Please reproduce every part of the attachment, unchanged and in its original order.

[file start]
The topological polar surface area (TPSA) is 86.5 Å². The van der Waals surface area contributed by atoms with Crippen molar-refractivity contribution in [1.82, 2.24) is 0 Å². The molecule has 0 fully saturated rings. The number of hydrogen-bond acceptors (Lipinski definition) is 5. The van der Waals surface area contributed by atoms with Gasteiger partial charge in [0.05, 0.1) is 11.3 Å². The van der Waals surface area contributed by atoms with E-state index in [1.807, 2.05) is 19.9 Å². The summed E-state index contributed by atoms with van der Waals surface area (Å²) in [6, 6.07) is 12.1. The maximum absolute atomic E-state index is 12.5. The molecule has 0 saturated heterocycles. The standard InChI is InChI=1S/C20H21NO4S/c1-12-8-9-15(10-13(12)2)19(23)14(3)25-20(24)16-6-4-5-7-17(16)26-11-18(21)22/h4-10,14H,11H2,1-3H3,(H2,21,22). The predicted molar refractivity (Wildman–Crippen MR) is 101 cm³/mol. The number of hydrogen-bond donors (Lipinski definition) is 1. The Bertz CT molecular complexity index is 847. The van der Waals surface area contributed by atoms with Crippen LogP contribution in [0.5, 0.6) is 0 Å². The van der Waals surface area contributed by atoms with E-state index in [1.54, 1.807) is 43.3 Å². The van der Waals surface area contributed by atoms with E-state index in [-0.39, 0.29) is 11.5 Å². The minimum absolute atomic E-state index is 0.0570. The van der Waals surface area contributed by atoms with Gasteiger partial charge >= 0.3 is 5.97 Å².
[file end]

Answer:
The topological polar surface area (TPSA) is 86.5 Å². The van der Waals surface area contributed by atoms with Crippen molar-refractivity contribution in [1.82, 2.24) is 0 Å². The molecule has 0 fully saturated rings. The number of hydrogen-bond acceptors (Lipinski definition) is 5. The van der Waals surface area contributed by atoms with Gasteiger partial charge in [0.05, 0.1) is 11.3 Å². The van der Waals surface area contributed by atoms with E-state index in [1.807, 2.05) is 19.9 Å². The summed E-state index contributed by atoms with van der Waals surface area (Å²) in [6, 6.07) is 12.1. The maximum absolute atomic E-state index is 12.5. The molecule has 0 saturated heterocycles. The standard InChI is InChI=1S/C20H21NO4S/c1-12-8-9-15(10-13(12)2)19(23)14(3)25-20(24)16-6-4-5-7-17(16)26-11-18(21)22/h4-10,14H,11H2,1-3H3,(H2,21,22). The predicted molar refractivity (Wildman–Crippen MR) is 101 cm³/mol. The number of hydrogen-bond donors (Lipinski definition) is 1. The Bertz CT molecular complexity index is 847. The van der Waals surface area contributed by atoms with Crippen LogP contribution in [0.5, 0.6) is 0 Å². The van der Waals surface area contributed by atoms with E-state index in [1.54, 1.807) is 43.3 Å². The van der Waals surface area contributed by atoms with E-state index in [-0.39, 0.29) is 11.5 Å². The minimum absolute atomic E-state index is 0.0570. The van der Waals surface area contributed by atoms with Gasteiger partial charge >= 0.3 is 5.97 Å².